If abortion choicers wanted the government totally out of abortion, they might suggest that the party platform say: “The government should neither arrest, nor fine, nor imprison, nor impose capital punishment upon those who either engage in abortion or attempt to stop abortions from taking place.”

Once the issue is phrased that way, it becomes obvious what government “non-involvement” in abortion would mean in practice. It would mean that the government (or private protection agency) would merely watch from the sidelines. Does anyone want government to be “out of our lives” in that sense? Some libertarians say they do. Their scenario might be plausible, but only in science fiction: the area in and around abortion facilities would be declared “free-fire zones”; the government would not act against anything that took place there, regardless of what actions either side took.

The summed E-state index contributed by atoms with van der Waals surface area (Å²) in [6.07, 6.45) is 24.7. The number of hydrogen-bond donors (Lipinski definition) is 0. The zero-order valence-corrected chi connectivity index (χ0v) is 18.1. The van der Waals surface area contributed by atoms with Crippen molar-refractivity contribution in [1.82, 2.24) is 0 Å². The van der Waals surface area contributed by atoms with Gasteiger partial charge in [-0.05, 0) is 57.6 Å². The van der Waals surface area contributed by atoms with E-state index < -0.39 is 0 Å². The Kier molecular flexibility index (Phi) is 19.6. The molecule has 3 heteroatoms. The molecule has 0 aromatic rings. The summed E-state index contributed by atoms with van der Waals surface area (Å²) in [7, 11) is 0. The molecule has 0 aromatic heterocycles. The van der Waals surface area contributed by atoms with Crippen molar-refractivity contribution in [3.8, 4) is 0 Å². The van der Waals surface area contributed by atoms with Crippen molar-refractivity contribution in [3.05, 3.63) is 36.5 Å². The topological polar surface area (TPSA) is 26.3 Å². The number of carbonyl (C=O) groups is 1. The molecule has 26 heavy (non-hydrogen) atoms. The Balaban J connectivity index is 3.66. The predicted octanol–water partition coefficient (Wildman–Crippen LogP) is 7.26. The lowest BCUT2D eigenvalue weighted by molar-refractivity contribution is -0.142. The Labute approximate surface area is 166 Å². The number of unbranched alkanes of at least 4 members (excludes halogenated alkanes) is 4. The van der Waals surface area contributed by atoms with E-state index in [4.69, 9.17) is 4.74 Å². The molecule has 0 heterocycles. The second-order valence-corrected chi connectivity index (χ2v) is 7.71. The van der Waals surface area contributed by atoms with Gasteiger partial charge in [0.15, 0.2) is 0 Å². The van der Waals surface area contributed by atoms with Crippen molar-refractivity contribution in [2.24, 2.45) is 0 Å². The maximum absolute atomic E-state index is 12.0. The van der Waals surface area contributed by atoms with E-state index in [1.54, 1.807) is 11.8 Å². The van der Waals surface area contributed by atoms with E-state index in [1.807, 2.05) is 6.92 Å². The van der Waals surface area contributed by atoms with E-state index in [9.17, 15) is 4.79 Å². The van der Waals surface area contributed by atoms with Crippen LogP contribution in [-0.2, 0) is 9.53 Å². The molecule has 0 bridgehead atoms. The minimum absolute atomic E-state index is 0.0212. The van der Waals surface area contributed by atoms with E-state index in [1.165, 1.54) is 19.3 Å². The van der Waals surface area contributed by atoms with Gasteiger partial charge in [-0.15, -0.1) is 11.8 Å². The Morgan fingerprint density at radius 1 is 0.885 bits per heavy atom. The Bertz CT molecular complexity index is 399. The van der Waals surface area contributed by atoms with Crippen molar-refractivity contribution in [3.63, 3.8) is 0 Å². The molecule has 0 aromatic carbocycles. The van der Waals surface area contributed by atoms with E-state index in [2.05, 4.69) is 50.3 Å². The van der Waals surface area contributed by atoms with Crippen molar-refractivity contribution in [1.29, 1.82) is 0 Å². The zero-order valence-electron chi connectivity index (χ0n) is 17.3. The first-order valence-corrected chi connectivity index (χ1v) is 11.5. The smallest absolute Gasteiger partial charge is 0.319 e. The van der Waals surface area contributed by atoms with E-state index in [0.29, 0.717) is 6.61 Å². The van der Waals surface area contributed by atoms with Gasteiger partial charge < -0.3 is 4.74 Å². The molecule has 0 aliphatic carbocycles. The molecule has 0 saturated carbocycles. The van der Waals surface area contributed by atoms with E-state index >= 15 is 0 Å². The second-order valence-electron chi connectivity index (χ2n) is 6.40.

However, that’s not what abortion choicers mean by “Get the government out of abortion.” They mean that government should not restrict, compel, or fund abortion. But that’s not all they mean. To them, “no government involvement” also means that the government absolutely should protect abortion. You may use persuasion — within limits, they tell pro-lifers, but not government force. They are not willing to bind themselves similarly.

It is obvious that government does not have much choice about being involved or not. If A and B try to engage in abortion, or in any disputed behavior, and C forcibly tries to stop them, normally, they would go to the government and demand that it stop C. If such things as free-fire zones are not possible, government must take sides on the right to use force. Abortion choicers would claim a right to kill the child and defend themselves; their opponents, to stop the abortion and defend the child.